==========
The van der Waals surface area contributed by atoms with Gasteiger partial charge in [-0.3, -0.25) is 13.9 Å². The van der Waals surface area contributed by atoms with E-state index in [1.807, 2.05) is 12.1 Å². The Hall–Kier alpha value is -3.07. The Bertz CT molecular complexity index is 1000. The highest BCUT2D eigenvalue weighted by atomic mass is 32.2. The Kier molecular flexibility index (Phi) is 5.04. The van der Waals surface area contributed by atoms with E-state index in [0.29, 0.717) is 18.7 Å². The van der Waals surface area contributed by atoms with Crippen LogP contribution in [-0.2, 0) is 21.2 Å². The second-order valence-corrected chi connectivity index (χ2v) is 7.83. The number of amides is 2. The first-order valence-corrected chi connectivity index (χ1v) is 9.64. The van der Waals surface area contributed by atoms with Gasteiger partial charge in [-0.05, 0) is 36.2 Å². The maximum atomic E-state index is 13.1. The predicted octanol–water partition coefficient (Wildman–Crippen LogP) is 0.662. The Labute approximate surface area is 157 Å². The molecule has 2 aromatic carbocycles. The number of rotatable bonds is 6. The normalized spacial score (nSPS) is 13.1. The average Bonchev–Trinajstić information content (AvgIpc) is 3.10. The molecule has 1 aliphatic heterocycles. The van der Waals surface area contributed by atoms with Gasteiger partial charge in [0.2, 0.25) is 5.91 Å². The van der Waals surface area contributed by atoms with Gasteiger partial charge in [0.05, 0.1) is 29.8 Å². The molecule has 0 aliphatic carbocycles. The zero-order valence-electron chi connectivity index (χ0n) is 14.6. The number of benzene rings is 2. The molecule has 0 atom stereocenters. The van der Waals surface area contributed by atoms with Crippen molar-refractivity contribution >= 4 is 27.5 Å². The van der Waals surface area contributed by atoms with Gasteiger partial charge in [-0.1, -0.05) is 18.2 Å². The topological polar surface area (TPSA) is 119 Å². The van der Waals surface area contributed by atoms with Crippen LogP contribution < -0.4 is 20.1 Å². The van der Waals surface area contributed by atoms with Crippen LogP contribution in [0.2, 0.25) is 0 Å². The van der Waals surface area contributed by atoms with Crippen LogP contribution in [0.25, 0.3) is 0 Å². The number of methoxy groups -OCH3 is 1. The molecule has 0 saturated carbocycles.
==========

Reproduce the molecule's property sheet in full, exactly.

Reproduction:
The van der Waals surface area contributed by atoms with Gasteiger partial charge in [-0.3, -0.25) is 13.9 Å². The van der Waals surface area contributed by atoms with E-state index in [1.807, 2.05) is 12.1 Å². The Hall–Kier alpha value is -3.07. The Bertz CT molecular complexity index is 1000. The highest BCUT2D eigenvalue weighted by atomic mass is 32.2. The Kier molecular flexibility index (Phi) is 5.04. The van der Waals surface area contributed by atoms with E-state index in [0.29, 0.717) is 18.7 Å². The van der Waals surface area contributed by atoms with Crippen LogP contribution in [-0.2, 0) is 21.2 Å². The second-order valence-corrected chi connectivity index (χ2v) is 7.83. The number of amides is 2. The first-order valence-corrected chi connectivity index (χ1v) is 9.64. The van der Waals surface area contributed by atoms with Gasteiger partial charge in [-0.05, 0) is 36.2 Å². The maximum atomic E-state index is 13.1. The predicted octanol–water partition coefficient (Wildman–Crippen LogP) is 0.662. The Labute approximate surface area is 157 Å². The molecule has 2 aromatic carbocycles. The number of rotatable bonds is 6. The normalized spacial score (nSPS) is 13.1. The average Bonchev–Trinajstić information content (AvgIpc) is 3.10. The molecule has 1 aliphatic heterocycles. The van der Waals surface area contributed by atoms with Gasteiger partial charge in [0.2, 0.25) is 5.91 Å². The van der Waals surface area contributed by atoms with Gasteiger partial charge in [0.05, 0.1) is 29.8 Å². The molecule has 0 aliphatic carbocycles. The zero-order valence-electron chi connectivity index (χ0n) is 14.6. The number of benzene rings is 2. The molecule has 0 atom stereocenters. The van der Waals surface area contributed by atoms with Crippen molar-refractivity contribution >= 4 is 27.5 Å². The van der Waals surface area contributed by atoms with Gasteiger partial charge in [-0.1, -0.05) is 18.2 Å². The topological polar surface area (TPSA) is 119 Å². The van der Waals surface area contributed by atoms with Crippen LogP contribution < -0.4 is 20.1 Å². The van der Waals surface area contributed by atoms with Crippen LogP contribution in [0.2, 0.25) is 0 Å². The van der Waals surface area contributed by atoms with Crippen LogP contribution in [0.25, 0.3) is 0 Å². The number of methoxy groups -OCH3 is 1. The molecule has 0 saturated carbocycles.